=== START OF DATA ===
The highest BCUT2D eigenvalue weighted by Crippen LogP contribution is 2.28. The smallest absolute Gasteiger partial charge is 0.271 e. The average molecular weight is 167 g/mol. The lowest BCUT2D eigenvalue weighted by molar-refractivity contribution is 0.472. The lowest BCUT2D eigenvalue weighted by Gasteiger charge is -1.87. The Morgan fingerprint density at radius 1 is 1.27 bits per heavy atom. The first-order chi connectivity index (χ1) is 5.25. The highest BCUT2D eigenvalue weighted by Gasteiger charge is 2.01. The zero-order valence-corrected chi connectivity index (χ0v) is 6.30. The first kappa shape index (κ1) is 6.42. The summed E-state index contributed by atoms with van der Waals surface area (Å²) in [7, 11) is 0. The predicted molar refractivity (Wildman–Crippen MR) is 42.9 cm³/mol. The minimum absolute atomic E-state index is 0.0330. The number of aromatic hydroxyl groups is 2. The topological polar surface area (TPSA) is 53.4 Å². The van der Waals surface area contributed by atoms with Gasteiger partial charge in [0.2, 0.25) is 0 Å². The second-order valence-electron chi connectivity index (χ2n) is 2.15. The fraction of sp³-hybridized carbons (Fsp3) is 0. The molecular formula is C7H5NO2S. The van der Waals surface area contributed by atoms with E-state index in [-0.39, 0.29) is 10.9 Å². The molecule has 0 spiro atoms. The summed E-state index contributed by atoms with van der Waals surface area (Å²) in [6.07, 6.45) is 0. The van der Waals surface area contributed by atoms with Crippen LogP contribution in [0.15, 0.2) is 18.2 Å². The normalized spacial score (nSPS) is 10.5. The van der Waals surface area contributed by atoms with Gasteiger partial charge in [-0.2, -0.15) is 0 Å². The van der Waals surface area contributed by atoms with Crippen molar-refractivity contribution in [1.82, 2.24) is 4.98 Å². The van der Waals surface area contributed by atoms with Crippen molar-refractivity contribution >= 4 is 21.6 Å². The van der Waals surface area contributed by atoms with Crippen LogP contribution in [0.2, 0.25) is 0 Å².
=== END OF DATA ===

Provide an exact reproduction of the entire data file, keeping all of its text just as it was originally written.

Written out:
The highest BCUT2D eigenvalue weighted by Crippen LogP contribution is 2.28. The smallest absolute Gasteiger partial charge is 0.271 e. The average molecular weight is 167 g/mol. The lowest BCUT2D eigenvalue weighted by molar-refractivity contribution is 0.472. The lowest BCUT2D eigenvalue weighted by Gasteiger charge is -1.87. The Morgan fingerprint density at radius 1 is 1.27 bits per heavy atom. The first-order chi connectivity index (χ1) is 5.25. The highest BCUT2D eigenvalue weighted by Gasteiger charge is 2.01. The zero-order valence-corrected chi connectivity index (χ0v) is 6.30. The first kappa shape index (κ1) is 6.42. The summed E-state index contributed by atoms with van der Waals surface area (Å²) in [7, 11) is 0. The predicted molar refractivity (Wildman–Crippen MR) is 42.9 cm³/mol. The minimum absolute atomic E-state index is 0.0330. The number of aromatic hydroxyl groups is 2. The topological polar surface area (TPSA) is 53.4 Å². The van der Waals surface area contributed by atoms with Gasteiger partial charge in [0.2, 0.25) is 0 Å². The second-order valence-electron chi connectivity index (χ2n) is 2.15. The fraction of sp³-hybridized carbons (Fsp3) is 0. The molecular formula is C7H5NO2S. The van der Waals surface area contributed by atoms with E-state index in [-0.39, 0.29) is 10.9 Å². The molecule has 0 spiro atoms. The summed E-state index contributed by atoms with van der Waals surface area (Å²) in [6.07, 6.45) is 0. The van der Waals surface area contributed by atoms with Crippen LogP contribution in [0.15, 0.2) is 18.2 Å². The normalized spacial score (nSPS) is 10.5. The van der Waals surface area contributed by atoms with Gasteiger partial charge in [-0.2, -0.15) is 0 Å². The van der Waals surface area contributed by atoms with Crippen molar-refractivity contribution in [1.82, 2.24) is 4.98 Å². The van der Waals surface area contributed by atoms with Crippen molar-refractivity contribution >= 4 is 21.6 Å². The van der Waals surface area contributed by atoms with Crippen LogP contribution in [0.2, 0.25) is 0 Å².